Taking personal action can be very empowering for a young person. For example, researching various scenarios and building a preparedness kit, finding evacuation routes, working with family members to ensure everyone knows what to do in the event of an emergency, identifying places to stay if you have to leave if something happens, even downloading specialized apps that can provide alerts and warnings. As long as you’re careful to ensure this preparation doesn’t ramp up anxiety, this can reassure young people by demonstrating personal agency in the face of something scary.

Above all, teaching young people that we needn’t be powerless in the face of disasters can help ease anxiety and keep things on a practical level.

“What if it happens here?”

One can’t choose where and when a disaster will strike. Odds are anyone reading this will not have to deal with a large calamity, but it still might happen. To begin with, as discussed above, preparation, even simple things like mapping out escape routes or keeping a couple crates of bottled water (and some prepared food) can help enormously. At the same time, teaching the personal actions to take -- designating meeting places, fast-dial phone numbers, and so on.

Most importantly, teach young people to stay calm if something happens. A level head can easily spell the difference between survival and an awful outcome. Dealing with the fear ahead of time can help reduce anxiety overall. Certainly looking at catastrophic images on a screen can be terrifying, and anyone would be forgiven for thinking they would not be able to cope with such a situation.

It’s funny, though … when nightmares become real, ordinary people often find reserves of calm and courage they never knew existed. Best of all is the tendency to pull together in order to get through whatever is happening.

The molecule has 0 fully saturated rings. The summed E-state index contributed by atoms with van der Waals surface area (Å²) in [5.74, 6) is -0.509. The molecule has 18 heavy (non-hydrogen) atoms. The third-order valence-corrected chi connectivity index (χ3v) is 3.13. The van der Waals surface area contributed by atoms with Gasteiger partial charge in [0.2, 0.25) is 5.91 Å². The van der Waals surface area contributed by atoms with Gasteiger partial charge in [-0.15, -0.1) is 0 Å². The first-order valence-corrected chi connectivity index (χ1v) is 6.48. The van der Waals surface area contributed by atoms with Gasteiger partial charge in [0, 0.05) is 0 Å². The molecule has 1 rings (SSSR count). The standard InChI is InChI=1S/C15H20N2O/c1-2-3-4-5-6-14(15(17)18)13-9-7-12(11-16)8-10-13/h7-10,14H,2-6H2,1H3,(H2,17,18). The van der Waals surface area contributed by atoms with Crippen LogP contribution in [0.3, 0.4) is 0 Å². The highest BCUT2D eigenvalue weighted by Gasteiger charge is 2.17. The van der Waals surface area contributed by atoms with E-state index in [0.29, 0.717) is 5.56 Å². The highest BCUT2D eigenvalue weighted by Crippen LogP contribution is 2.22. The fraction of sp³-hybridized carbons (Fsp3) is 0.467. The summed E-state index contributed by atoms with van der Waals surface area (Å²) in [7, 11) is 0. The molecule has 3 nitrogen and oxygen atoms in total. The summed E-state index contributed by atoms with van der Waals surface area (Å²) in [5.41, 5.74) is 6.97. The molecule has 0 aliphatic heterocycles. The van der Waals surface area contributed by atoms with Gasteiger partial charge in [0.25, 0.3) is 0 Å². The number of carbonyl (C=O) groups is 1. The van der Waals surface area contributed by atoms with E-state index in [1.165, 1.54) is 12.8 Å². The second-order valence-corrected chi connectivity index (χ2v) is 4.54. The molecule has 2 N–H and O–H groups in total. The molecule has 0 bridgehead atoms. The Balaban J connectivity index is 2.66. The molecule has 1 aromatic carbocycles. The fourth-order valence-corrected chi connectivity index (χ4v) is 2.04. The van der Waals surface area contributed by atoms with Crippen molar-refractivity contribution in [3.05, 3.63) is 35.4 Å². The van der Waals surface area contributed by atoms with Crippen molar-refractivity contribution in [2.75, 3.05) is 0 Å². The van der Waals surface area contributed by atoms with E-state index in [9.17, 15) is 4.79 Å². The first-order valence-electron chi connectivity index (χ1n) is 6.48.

“How can I help?”

There are many ways a young person can help out. The most direct way is to donate money to not-for-profit organizations that are on the ground in disaster areas. Do note that some organizations are better than others when it comes to putting funds to good use, so be sure to research the places you have in mind for donations. Also, some organizations have specific causes, such as feeding homeless pets or supporting children.

To boost donations, your young person can start a local fundraising project that can not only fund a nonprofit but raise awareness as well. There are also volunteer opportunities in areas affected by disasters, as well as your local community. Public safety departments may benefit from help in their own disaster preparedness efforts, while organizations that help victims of all manner of suffering can always use assistance.

Young people can also undertake efforts to raise awareness of disaster preparedness with websites, community gatherings, presentations, videos and so on.

All in all, disasters can indeed be frightening, not to mention humbling. Individuals, however, needn’t live in fear of calamity. Preparedness, understanding and hard work can turn that fear into confidence and faith.